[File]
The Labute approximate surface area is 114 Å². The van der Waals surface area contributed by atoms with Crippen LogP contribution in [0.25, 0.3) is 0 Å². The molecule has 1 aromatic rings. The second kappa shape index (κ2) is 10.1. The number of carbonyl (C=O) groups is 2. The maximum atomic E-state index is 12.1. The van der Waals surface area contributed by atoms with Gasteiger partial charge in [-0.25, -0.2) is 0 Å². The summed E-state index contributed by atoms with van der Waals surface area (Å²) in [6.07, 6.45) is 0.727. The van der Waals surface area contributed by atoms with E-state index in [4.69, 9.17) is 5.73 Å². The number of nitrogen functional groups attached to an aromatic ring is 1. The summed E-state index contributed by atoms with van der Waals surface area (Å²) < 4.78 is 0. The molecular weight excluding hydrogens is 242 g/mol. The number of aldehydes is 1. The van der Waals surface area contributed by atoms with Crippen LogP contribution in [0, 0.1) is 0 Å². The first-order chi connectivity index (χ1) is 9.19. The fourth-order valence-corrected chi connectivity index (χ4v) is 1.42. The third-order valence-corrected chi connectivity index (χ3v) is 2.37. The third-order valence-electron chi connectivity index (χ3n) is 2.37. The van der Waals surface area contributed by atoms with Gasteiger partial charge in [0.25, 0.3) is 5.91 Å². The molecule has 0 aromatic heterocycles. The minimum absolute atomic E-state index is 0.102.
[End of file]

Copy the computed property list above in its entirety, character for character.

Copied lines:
The Labute approximate surface area is 114 Å². The van der Waals surface area contributed by atoms with Crippen LogP contribution in [0.25, 0.3) is 0 Å². The molecule has 1 aromatic rings. The second kappa shape index (κ2) is 10.1. The number of carbonyl (C=O) groups is 2. The maximum atomic E-state index is 12.1. The van der Waals surface area contributed by atoms with Gasteiger partial charge in [-0.25, -0.2) is 0 Å². The summed E-state index contributed by atoms with van der Waals surface area (Å²) in [6.07, 6.45) is 0.727. The van der Waals surface area contributed by atoms with E-state index in [4.69, 9.17) is 5.73 Å². The number of nitrogen functional groups attached to an aromatic ring is 1. The summed E-state index contributed by atoms with van der Waals surface area (Å²) < 4.78 is 0. The molecular weight excluding hydrogens is 242 g/mol. The number of aldehydes is 1. The van der Waals surface area contributed by atoms with Crippen LogP contribution in [0, 0.1) is 0 Å². The first-order chi connectivity index (χ1) is 9.19. The fourth-order valence-corrected chi connectivity index (χ4v) is 1.42. The third-order valence-corrected chi connectivity index (χ3v) is 2.37. The third-order valence-electron chi connectivity index (χ3n) is 2.37. The van der Waals surface area contributed by atoms with Gasteiger partial charge in [0.25, 0.3) is 5.91 Å². The molecule has 0 aromatic heterocycles. The minimum absolute atomic E-state index is 0.102.